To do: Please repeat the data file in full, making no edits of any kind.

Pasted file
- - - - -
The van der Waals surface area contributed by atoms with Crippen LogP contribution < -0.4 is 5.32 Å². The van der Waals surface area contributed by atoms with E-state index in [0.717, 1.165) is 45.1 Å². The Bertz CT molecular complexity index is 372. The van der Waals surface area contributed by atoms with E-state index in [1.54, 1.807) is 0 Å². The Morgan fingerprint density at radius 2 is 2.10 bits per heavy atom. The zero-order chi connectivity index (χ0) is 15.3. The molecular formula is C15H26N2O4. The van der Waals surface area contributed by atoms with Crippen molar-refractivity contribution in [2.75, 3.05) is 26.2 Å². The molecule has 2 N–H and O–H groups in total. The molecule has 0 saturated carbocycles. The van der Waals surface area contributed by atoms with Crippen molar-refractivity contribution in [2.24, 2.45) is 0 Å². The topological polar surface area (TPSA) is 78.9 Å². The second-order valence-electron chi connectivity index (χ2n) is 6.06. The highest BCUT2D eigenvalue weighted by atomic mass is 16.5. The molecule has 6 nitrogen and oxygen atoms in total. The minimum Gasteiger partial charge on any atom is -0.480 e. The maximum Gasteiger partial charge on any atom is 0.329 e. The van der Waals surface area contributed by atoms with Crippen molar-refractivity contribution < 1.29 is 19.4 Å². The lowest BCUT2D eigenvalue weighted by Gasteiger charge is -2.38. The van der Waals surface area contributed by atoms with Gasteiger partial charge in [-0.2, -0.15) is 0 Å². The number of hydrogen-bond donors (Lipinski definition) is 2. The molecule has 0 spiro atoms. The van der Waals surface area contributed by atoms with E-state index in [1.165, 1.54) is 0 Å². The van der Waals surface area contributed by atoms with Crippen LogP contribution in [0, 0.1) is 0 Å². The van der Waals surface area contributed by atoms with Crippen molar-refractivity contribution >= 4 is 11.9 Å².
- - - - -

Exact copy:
The van der Waals surface area contributed by atoms with Crippen LogP contribution < -0.4 is 5.32 Å². The van der Waals surface area contributed by atoms with E-state index in [0.717, 1.165) is 45.1 Å². The Bertz CT molecular complexity index is 372. The van der Waals surface area contributed by atoms with E-state index in [1.54, 1.807) is 0 Å². The Morgan fingerprint density at radius 2 is 2.10 bits per heavy atom. The zero-order chi connectivity index (χ0) is 15.3. The molecular formula is C15H26N2O4. The van der Waals surface area contributed by atoms with Crippen molar-refractivity contribution in [2.75, 3.05) is 26.2 Å². The molecule has 2 N–H and O–H groups in total. The molecule has 0 saturated carbocycles. The van der Waals surface area contributed by atoms with Crippen molar-refractivity contribution in [2.24, 2.45) is 0 Å². The topological polar surface area (TPSA) is 78.9 Å². The second-order valence-electron chi connectivity index (χ2n) is 6.06. The highest BCUT2D eigenvalue weighted by atomic mass is 16.5. The molecule has 6 nitrogen and oxygen atoms in total. The minimum Gasteiger partial charge on any atom is -0.480 e. The maximum Gasteiger partial charge on any atom is 0.329 e. The van der Waals surface area contributed by atoms with Crippen molar-refractivity contribution < 1.29 is 19.4 Å². The lowest BCUT2D eigenvalue weighted by Gasteiger charge is -2.38. The van der Waals surface area contributed by atoms with Gasteiger partial charge in [-0.2, -0.15) is 0 Å². The number of hydrogen-bond donors (Lipinski definition) is 2. The molecule has 0 spiro atoms. The van der Waals surface area contributed by atoms with E-state index in [1.165, 1.54) is 0 Å². The van der Waals surface area contributed by atoms with Crippen LogP contribution in [0, 0.1) is 0 Å². The van der Waals surface area contributed by atoms with Crippen molar-refractivity contribution >= 4 is 11.9 Å².